Tokyo Pop sem2

Name: Lin Wang

Course : Sem 2

Date: JUN 15

Tokyo Pop

One of the most iconic pieces of Brooklyn Museum, “Tokyo Pop” is a vinyl body suit made by Japanese designer Kansai Yamamoto. The suit is specially designed for David Bowie, one of the most famous English songwriter and actor of all time. Specifically, David Bowie wore this vinyl bodysuit in his Aladdin Sane tour in 1973. After I read through Real Bodies, I gained a much deeper understanding of “Tokyo Pop”, how David Bowie’s identity and the clash of two cultures forged this masterpiece.

One of the most important ideas in Real Bodies lies in the following quote:

The body is both the property of the individual and the social world: it is the vehicle of identity, but this identity has to be ‘managed’ in terms of the definitions of the social situation which impose particular ways of being on the body. 1

According to Real Bodies, our way of the dress does not only belong to our bodies but also to the social world as well. Throughout the process, we get to learn more about our identity and how we place ourselves in the society. Thus, in my opinion, what we choose to wear also sends a message to the environment around us. The dressed body acts as a medium through which we get to tell the world what we want to express.

We see that this piece of clothing is designed to be very much different from any existing stage clothing of that time. We can tell that the suit is made from the reflective vinyl material with white lines running across the entire suit. Even by today’s standards, the suit’s design is very much science-fictional. If anything, it looks like a piece of clothing from another civilization of another planet. But, it fits David Bowie perfectly. This is because David Bowie is a trendsetter. He sends his messages to the society through his music, film, and clothing. According to Yamamoto, he especially made the material vinyl stronger and thicker so that is would be stiff and stands out when David wears it.2 Clearly, defying the social norm and breaking boundaries is part of Bowie’s identity.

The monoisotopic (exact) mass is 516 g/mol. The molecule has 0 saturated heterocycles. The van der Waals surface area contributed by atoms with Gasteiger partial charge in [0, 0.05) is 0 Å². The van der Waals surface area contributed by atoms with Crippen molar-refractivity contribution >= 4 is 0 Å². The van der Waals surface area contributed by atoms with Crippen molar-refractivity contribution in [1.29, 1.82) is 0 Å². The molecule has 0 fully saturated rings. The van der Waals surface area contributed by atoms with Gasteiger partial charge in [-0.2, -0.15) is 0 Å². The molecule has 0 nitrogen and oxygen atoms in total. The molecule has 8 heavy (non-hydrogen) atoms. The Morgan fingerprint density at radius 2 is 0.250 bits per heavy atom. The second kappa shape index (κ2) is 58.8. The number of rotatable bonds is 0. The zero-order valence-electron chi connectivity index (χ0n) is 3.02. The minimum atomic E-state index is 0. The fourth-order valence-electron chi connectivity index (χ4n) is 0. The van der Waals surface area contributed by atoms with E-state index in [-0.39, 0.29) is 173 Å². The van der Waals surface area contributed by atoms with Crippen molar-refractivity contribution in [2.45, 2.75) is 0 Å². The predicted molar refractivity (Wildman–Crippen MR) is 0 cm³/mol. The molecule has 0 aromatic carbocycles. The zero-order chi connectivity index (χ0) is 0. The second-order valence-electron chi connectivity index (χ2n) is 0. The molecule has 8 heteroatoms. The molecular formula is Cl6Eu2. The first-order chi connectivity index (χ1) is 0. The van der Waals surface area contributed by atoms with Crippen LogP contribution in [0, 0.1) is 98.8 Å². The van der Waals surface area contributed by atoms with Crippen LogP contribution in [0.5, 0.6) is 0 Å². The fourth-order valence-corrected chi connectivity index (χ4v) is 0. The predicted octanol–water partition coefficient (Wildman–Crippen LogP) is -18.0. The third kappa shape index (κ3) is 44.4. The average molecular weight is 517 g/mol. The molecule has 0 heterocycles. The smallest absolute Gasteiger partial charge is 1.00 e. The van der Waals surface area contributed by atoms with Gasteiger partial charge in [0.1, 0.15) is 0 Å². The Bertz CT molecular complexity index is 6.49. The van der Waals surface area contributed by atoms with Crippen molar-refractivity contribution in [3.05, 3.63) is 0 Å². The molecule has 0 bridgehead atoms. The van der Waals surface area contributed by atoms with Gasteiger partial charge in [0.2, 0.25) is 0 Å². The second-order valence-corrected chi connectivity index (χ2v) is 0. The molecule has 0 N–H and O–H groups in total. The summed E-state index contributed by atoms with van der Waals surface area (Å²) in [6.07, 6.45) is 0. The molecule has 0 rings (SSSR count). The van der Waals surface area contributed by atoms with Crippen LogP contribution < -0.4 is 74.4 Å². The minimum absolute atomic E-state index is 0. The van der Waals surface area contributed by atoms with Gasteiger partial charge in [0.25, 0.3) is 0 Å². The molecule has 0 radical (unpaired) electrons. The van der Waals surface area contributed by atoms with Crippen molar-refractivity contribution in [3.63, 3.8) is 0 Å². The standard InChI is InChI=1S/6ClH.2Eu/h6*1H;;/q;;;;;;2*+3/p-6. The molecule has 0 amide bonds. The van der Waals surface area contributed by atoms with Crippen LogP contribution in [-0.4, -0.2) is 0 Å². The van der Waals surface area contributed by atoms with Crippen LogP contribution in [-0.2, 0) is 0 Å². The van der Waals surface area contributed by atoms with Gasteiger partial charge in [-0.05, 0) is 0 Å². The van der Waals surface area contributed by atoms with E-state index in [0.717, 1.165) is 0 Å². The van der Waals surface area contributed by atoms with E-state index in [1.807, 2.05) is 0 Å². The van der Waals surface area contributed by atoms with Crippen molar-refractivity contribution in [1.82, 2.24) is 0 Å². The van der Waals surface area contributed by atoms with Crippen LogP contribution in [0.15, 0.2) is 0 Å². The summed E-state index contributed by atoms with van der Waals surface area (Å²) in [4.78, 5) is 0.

The mix of Eastern and Western culture is also evident in this piece of art. “Cloth, and the tailoring practices that shape it gives form to the body’s presentation in culture.”3 It is very apparent that the bodysuit is stitched symmetrical between left and right. The white lines meet in the middle perfectly. Raised in Japan and China, I deeply understand how important symmetry is. Symmetry is deeply emphasized in every aspect of my culture. Being symmetrical is achieving the highest order in most things since symmetry is closely associated with perfection. For Yamamoto, it might go even beyond that as he recounts “I think a mysterious chemical reaction was triggered to occur in the mixture of the different natures.” According to Yamamoto, this piece of clothing is the result of a “precious encounter.”4

David Bowie only made one request regarding his exhibition. It is that the tour would start in London and finish in New York City. I now see why this is really important to him. The clothing he wore is deeply connected to his surroundings, environment and the culture in which he was brought up in. I know for certain that if I were to visit Brooklyn Museum a second time, I would take on a much different perspective walking through the different pieces of David Bowie stage clothing on display.

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